Short courses of systemic corticosteroids may be indicated for severe symptoms of allergic rhinitis that do not respond to other drugs or for those who are intolerant to intranasal drugs that prevent the patient from performing daily activities. Injections of long acting corticosteroids are not recommendeddue to unpredictable absorption and inability to adjust the dose if side effects occur [75].

Anti-IgE monoclonal antibody (omalizumab)

Omalizumab is a ‘‘humanized’’ monoclonal antibody which binds the IgE molecule at its IgE receptor-binding portion, preventing IgE’s interaction with the high-affinity IgE receptor present on mast cells, basophils, and dendritic cells. A number of randomized, double-blind, placebo-controlled studies have shown to be effective in seasonal and perennial AR [76,77]. However, it is quite costly compared with the other therapies. Omalizumab was primarily used to treat allergic asthma difficult to control.


Specific allergen immunotherapy (SIT) is a unique therapy for allergic rhinitis because it provides symptomatic relief while modifying the allergic disease process by targeting the underlying immunologic mechanisms. Sublingual (SLIT) and subcutaneous (SCIT) immunotherapy are the two most commonly prescribed routes for administering SIT [75]. The mechanisms of action of allergen-specific immunotherapy include the very early desensitization effects, modulation of T-and B-cell responses and related antibody isotypes, and migration of eosinophil, basophils, and mast cells to tissues, as well as release of their mediators. Regulatory T (Treg) cells have been identified as key regulators of immunologic processes in peripheral tolerance to allergens: skewing of allergen-specific effector T cells to a regulatory phenotype appears as a key event in the development of healthy immune response to allergens and successful outcome in patients undergoing allergenspecific immunotherapy.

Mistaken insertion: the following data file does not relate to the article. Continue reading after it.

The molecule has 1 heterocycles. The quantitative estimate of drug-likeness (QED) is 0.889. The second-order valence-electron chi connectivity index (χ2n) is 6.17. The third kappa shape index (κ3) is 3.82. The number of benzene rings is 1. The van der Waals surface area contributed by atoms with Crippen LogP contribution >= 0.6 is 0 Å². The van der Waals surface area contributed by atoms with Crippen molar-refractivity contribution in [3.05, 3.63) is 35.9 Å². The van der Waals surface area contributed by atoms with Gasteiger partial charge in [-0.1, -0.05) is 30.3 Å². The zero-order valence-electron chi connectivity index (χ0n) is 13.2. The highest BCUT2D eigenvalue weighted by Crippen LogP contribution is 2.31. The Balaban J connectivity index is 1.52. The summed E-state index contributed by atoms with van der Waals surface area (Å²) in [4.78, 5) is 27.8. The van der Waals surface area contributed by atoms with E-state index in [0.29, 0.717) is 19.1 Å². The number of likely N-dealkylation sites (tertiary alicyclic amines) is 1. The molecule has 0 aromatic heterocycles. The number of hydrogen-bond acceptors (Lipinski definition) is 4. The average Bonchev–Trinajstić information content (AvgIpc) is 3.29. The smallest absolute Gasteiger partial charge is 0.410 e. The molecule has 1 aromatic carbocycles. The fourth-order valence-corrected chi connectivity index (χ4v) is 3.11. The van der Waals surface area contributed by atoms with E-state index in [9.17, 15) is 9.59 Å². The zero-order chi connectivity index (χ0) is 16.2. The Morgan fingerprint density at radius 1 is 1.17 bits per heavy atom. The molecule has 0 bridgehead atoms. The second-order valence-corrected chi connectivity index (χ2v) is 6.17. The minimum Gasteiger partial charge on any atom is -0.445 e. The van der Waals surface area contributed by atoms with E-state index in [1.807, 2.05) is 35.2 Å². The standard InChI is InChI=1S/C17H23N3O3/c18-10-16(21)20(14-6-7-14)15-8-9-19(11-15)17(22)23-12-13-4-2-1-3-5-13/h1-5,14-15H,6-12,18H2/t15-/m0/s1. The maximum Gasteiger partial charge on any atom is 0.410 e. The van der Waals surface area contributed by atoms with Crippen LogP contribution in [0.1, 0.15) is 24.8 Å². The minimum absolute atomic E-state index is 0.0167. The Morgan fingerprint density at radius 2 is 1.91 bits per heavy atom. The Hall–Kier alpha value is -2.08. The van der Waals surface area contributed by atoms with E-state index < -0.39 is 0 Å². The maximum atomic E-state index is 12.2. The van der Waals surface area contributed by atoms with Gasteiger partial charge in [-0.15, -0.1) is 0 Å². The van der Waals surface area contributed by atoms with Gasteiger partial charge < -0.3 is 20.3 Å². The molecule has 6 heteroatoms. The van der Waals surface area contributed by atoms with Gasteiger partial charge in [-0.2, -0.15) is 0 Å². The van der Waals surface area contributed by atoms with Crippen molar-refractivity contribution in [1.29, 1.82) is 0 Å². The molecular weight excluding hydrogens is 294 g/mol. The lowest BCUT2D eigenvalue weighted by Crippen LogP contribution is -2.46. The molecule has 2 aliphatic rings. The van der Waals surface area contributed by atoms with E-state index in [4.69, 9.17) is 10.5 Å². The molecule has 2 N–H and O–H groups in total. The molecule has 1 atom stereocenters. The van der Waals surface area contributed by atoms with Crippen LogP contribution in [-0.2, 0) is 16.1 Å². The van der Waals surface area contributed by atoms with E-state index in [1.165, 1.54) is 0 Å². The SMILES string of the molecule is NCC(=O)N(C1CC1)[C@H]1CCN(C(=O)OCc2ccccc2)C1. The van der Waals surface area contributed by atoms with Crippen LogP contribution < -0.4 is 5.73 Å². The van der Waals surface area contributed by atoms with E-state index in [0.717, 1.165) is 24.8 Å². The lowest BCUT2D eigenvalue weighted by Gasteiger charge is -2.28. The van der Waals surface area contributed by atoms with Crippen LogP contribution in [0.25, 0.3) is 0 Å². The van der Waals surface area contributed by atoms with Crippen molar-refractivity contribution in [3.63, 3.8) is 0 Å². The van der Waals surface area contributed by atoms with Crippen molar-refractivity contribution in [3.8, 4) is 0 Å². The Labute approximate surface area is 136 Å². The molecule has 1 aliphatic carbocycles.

Naturally occurring forkhead box protein 3-positive CD41CD251 T reg cells and inducible TR1 cells contribute to the control of allergenspecific immune responses in several major ways, which can be summarized as suppression of dendritic cells that support the generation of effector T cells; suppression of effector TH1, TH2, and TH17 cells; suppression of allergen-specific IgE and induction of IgG4; suppression of mast cells, basophils, and eosinophils; and suppression of effectorTcell migration to tissues [78].

Jacobsen demonstrated a 3-year course of SIT with standardized allergen extracts has shown long-term clinical effects and the potential of preventing development of asthma in children with allergic rhinoconjunctivitis up to 7 years after [79].

Independent studies show that both forms of immunotherapy are effective in allergic rhinitis and asthma if optimally used. Side-effects of SLIT and SCIT differ. No fatal and only a few severe adverse events have been reported with SLIT. Moreover, SCIT induces more frequently systemic adverse events, while SLIT appears to have a higher rate of local side-effects that are frequently short-lasting. It must be noticed that the occurrence of adverse events with SCIT largely depends on the allergen type and preparation. Higher frequency is seen with native allergens compared to allergoids and animal dander compared to pollen and mite [80].

Novel strategies for SIT have been developed including peptide vaccine containing T cell epitopes, DNA vaccines and recombinant hyollergenic SIT [81-83]. In a double-blind, placebo-controlled study, adults treated with CpG conjugated vaccine before ragweed season had better peak-season rhinitis scores than the placebo group [82]. It has been shown that allergens conjugated with CpG reduce allergenesis of the allergens by diminishing the binding activity of specific IgE for native allergens [83]. Similarly, subcutaneous immunotherapy with the hypoallergenic recombinant Bet v 1 derivatives inhibited allergic patients’ IgE binding to Bet v 1 [84]. Currently, the hypoallergenic Bet v 1 derivatives have been tested several clinical trials up to phase III.


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Citation: Ramírez-Jiménez F, Pavón-Romero G, Juárez-Martínez LL, Terán LM. (2012) Allergic Rhinitis. J Aller Ther S5:006.

Copyright: © 2012 Ramírez-Jiménez F, et al. This is an open-access article distributed under the terms of the Creative Commons Attribution License, which permits unrestricted use, distribution, and reproduction in any medium, provided the original author and source are credited.